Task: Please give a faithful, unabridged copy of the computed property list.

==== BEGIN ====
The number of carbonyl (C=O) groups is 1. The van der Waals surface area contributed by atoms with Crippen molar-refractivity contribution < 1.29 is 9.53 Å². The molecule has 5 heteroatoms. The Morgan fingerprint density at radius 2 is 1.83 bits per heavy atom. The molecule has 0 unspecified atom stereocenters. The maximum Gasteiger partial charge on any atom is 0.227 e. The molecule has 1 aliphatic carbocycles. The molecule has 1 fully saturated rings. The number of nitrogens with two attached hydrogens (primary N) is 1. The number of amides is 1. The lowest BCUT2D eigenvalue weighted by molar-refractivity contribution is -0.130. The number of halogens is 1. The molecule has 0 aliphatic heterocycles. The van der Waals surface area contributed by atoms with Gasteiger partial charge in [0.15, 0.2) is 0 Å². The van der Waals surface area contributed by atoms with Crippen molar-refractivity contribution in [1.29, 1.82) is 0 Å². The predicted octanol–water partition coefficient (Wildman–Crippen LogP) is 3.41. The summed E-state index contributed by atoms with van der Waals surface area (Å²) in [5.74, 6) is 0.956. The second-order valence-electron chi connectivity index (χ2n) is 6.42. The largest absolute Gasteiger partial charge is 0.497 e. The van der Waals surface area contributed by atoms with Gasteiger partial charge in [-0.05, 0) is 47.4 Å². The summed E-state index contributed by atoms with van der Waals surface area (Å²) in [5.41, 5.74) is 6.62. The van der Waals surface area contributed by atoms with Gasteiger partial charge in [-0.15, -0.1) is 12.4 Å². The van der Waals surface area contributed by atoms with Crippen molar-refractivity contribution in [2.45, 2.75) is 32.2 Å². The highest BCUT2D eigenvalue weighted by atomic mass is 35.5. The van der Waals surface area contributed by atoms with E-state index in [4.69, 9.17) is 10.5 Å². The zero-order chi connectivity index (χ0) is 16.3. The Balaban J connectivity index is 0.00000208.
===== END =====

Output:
The number of carbonyl (C=O) groups is 1. The van der Waals surface area contributed by atoms with Crippen molar-refractivity contribution < 1.29 is 9.53 Å². The molecule has 5 heteroatoms. The Morgan fingerprint density at radius 2 is 1.83 bits per heavy atom. The molecule has 0 unspecified atom stereocenters. The maximum Gasteiger partial charge on any atom is 0.227 e. The molecule has 1 aliphatic carbocycles. The molecule has 1 fully saturated rings. The number of nitrogens with two attached hydrogens (primary N) is 1. The number of amides is 1. The lowest BCUT2D eigenvalue weighted by molar-refractivity contribution is -0.130. The number of halogens is 1. The molecule has 0 aliphatic heterocycles. The van der Waals surface area contributed by atoms with Gasteiger partial charge in [0.15, 0.2) is 0 Å². The van der Waals surface area contributed by atoms with Crippen molar-refractivity contribution in [1.29, 1.82) is 0 Å². The predicted octanol–water partition coefficient (Wildman–Crippen LogP) is 3.41. The summed E-state index contributed by atoms with van der Waals surface area (Å²) in [5.74, 6) is 0.956. The second-order valence-electron chi connectivity index (χ2n) is 6.42. The largest absolute Gasteiger partial charge is 0.497 e. The van der Waals surface area contributed by atoms with Gasteiger partial charge in [-0.05, 0) is 47.4 Å². The summed E-state index contributed by atoms with van der Waals surface area (Å²) in [5.41, 5.74) is 6.62. The van der Waals surface area contributed by atoms with Gasteiger partial charge in [-0.15, -0.1) is 12.4 Å². The van der Waals surface area contributed by atoms with Crippen molar-refractivity contribution in [2.45, 2.75) is 32.2 Å². The highest BCUT2D eigenvalue weighted by atomic mass is 35.5. The van der Waals surface area contributed by atoms with E-state index in [4.69, 9.17) is 10.5 Å². The zero-order chi connectivity index (χ0) is 16.3. The Balaban J connectivity index is 0.00000208.